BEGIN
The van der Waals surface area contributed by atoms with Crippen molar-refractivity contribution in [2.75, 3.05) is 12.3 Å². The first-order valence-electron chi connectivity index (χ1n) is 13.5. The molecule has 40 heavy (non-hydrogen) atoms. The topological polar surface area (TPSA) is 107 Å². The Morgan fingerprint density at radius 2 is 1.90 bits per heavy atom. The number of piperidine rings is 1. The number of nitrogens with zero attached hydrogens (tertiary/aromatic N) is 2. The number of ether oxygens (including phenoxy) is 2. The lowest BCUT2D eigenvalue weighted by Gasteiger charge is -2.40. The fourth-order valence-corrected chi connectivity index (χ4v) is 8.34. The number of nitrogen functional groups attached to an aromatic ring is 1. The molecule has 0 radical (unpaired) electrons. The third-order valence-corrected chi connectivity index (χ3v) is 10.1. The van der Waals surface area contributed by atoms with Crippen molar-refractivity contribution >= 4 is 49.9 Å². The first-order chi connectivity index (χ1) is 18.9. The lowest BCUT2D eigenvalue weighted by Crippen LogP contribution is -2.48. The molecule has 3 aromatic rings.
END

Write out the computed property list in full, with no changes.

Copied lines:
The van der Waals surface area contributed by atoms with Crippen molar-refractivity contribution in [2.75, 3.05) is 12.3 Å². The first-order valence-electron chi connectivity index (χ1n) is 13.5. The molecule has 40 heavy (non-hydrogen) atoms. The topological polar surface area (TPSA) is 107 Å². The Morgan fingerprint density at radius 2 is 1.90 bits per heavy atom. The number of piperidine rings is 1. The number of nitrogens with zero attached hydrogens (tertiary/aromatic N) is 2. The number of ether oxygens (including phenoxy) is 2. The lowest BCUT2D eigenvalue weighted by Gasteiger charge is -2.40. The fourth-order valence-corrected chi connectivity index (χ4v) is 8.34. The number of nitrogen functional groups attached to an aromatic ring is 1. The molecule has 0 radical (unpaired) electrons. The third-order valence-corrected chi connectivity index (χ3v) is 10.1. The van der Waals surface area contributed by atoms with Crippen molar-refractivity contribution >= 4 is 49.9 Å². The first-order chi connectivity index (χ1) is 18.9. The lowest BCUT2D eigenvalue weighted by Crippen LogP contribution is -2.48. The molecule has 3 aromatic rings.